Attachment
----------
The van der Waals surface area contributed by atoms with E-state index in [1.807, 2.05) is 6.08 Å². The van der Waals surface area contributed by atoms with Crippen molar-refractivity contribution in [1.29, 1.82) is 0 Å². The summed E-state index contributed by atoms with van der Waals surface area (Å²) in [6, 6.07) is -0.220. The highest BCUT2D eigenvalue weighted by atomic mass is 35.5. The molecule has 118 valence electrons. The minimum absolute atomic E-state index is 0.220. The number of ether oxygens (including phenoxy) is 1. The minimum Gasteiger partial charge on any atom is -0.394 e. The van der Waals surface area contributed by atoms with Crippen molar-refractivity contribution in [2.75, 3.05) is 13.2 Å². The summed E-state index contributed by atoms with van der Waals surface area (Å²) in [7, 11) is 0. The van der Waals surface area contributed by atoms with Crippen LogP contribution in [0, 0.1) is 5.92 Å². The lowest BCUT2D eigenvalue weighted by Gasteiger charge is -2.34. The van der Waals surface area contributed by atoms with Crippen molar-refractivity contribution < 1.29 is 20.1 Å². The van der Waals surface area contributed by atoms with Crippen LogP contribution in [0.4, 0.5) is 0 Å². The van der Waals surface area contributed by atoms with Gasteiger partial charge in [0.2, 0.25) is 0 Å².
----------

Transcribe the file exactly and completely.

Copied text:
The van der Waals surface area contributed by atoms with E-state index in [1.807, 2.05) is 6.08 Å². The van der Waals surface area contributed by atoms with Crippen molar-refractivity contribution in [1.29, 1.82) is 0 Å². The summed E-state index contributed by atoms with van der Waals surface area (Å²) in [6, 6.07) is -0.220. The highest BCUT2D eigenvalue weighted by atomic mass is 35.5. The molecule has 118 valence electrons. The minimum absolute atomic E-state index is 0.220. The number of ether oxygens (including phenoxy) is 1. The minimum Gasteiger partial charge on any atom is -0.394 e. The van der Waals surface area contributed by atoms with Crippen molar-refractivity contribution in [2.75, 3.05) is 13.2 Å². The summed E-state index contributed by atoms with van der Waals surface area (Å²) in [7, 11) is 0. The van der Waals surface area contributed by atoms with Crippen LogP contribution in [0, 0.1) is 5.92 Å². The lowest BCUT2D eigenvalue weighted by Gasteiger charge is -2.34. The van der Waals surface area contributed by atoms with Crippen molar-refractivity contribution < 1.29 is 20.1 Å². The van der Waals surface area contributed by atoms with Crippen LogP contribution in [0.4, 0.5) is 0 Å². The van der Waals surface area contributed by atoms with Gasteiger partial charge in [0.2, 0.25) is 0 Å².